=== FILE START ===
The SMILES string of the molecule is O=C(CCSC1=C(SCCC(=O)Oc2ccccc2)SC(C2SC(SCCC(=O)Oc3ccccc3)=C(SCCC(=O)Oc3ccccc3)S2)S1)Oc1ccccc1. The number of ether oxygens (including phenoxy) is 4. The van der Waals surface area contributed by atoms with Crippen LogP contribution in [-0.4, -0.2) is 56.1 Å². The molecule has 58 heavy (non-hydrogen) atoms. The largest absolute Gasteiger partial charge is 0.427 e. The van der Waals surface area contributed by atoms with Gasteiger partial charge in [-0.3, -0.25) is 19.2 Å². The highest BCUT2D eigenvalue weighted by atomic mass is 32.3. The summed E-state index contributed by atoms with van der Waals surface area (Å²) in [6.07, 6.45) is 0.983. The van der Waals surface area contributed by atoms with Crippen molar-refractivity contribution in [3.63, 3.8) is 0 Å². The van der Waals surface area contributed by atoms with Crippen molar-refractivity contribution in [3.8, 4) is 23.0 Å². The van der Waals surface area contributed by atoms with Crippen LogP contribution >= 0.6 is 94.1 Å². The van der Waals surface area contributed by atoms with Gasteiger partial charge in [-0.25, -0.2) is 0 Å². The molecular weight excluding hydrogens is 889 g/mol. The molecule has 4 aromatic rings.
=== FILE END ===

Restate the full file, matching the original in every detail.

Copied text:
The SMILES string of the molecule is O=C(CCSC1=C(SCCC(=O)Oc2ccccc2)SC(C2SC(SCCC(=O)Oc3ccccc3)=C(SCCC(=O)Oc3ccccc3)S2)S1)Oc1ccccc1. The number of ether oxygens (including phenoxy) is 4. The van der Waals surface area contributed by atoms with Crippen LogP contribution in [-0.4, -0.2) is 56.1 Å². The molecule has 58 heavy (non-hydrogen) atoms. The largest absolute Gasteiger partial charge is 0.427 e. The van der Waals surface area contributed by atoms with Gasteiger partial charge in [-0.3, -0.25) is 19.2 Å². The highest BCUT2D eigenvalue weighted by atomic mass is 32.3. The summed E-state index contributed by atoms with van der Waals surface area (Å²) in [6.07, 6.45) is 0.983. The van der Waals surface area contributed by atoms with Crippen molar-refractivity contribution in [3.63, 3.8) is 0 Å². The van der Waals surface area contributed by atoms with Crippen molar-refractivity contribution in [3.8, 4) is 23.0 Å². The van der Waals surface area contributed by atoms with Crippen LogP contribution >= 0.6 is 94.1 Å². The van der Waals surface area contributed by atoms with Gasteiger partial charge in [-0.25, -0.2) is 0 Å². The molecular weight excluding hydrogens is 889 g/mol. The molecule has 4 aromatic rings.